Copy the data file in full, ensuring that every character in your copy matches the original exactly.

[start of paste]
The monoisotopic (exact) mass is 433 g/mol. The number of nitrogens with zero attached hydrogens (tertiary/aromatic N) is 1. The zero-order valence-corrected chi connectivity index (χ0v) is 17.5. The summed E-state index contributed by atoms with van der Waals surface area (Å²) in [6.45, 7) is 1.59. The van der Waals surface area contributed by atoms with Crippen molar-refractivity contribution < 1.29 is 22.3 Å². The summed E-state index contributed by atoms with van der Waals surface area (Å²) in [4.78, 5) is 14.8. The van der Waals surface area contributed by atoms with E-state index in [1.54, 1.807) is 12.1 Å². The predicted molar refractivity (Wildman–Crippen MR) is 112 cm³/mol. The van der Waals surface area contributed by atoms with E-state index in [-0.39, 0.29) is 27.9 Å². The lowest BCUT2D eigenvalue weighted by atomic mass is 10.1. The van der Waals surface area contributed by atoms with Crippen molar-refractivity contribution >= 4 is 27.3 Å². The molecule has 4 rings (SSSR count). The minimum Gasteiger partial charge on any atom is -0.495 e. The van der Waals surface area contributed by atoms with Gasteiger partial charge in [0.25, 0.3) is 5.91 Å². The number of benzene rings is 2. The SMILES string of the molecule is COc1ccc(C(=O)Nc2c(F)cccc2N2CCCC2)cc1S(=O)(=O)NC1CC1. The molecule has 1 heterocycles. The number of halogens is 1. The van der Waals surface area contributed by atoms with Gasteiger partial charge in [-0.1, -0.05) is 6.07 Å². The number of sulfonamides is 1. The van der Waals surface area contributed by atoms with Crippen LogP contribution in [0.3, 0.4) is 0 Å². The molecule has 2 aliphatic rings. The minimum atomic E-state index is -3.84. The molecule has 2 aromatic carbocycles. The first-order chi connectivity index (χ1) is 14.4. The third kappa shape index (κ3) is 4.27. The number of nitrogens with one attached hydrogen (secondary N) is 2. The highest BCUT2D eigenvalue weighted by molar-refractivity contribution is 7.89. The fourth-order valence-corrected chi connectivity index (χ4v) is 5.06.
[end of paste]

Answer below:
The monoisotopic (exact) mass is 433 g/mol. The number of nitrogens with zero attached hydrogens (tertiary/aromatic N) is 1. The zero-order valence-corrected chi connectivity index (χ0v) is 17.5. The summed E-state index contributed by atoms with van der Waals surface area (Å²) in [6.45, 7) is 1.59. The van der Waals surface area contributed by atoms with Crippen molar-refractivity contribution < 1.29 is 22.3 Å². The summed E-state index contributed by atoms with van der Waals surface area (Å²) in [4.78, 5) is 14.8. The van der Waals surface area contributed by atoms with E-state index in [1.54, 1.807) is 12.1 Å². The predicted molar refractivity (Wildman–Crippen MR) is 112 cm³/mol. The van der Waals surface area contributed by atoms with E-state index in [-0.39, 0.29) is 27.9 Å². The lowest BCUT2D eigenvalue weighted by atomic mass is 10.1. The van der Waals surface area contributed by atoms with Crippen molar-refractivity contribution >= 4 is 27.3 Å². The molecule has 4 rings (SSSR count). The minimum Gasteiger partial charge on any atom is -0.495 e. The van der Waals surface area contributed by atoms with Gasteiger partial charge in [0.25, 0.3) is 5.91 Å². The number of benzene rings is 2. The SMILES string of the molecule is COc1ccc(C(=O)Nc2c(F)cccc2N2CCCC2)cc1S(=O)(=O)NC1CC1. The molecule has 1 heterocycles. The number of halogens is 1. The van der Waals surface area contributed by atoms with Gasteiger partial charge in [-0.1, -0.05) is 6.07 Å². The number of sulfonamides is 1. The van der Waals surface area contributed by atoms with Crippen LogP contribution in [0.3, 0.4) is 0 Å². The molecule has 2 aliphatic rings. The minimum atomic E-state index is -3.84. The molecule has 2 aromatic carbocycles. The first-order chi connectivity index (χ1) is 14.4. The third kappa shape index (κ3) is 4.27. The number of nitrogens with one attached hydrogen (secondary N) is 2. The highest BCUT2D eigenvalue weighted by molar-refractivity contribution is 7.89. The fourth-order valence-corrected chi connectivity index (χ4v) is 5.06.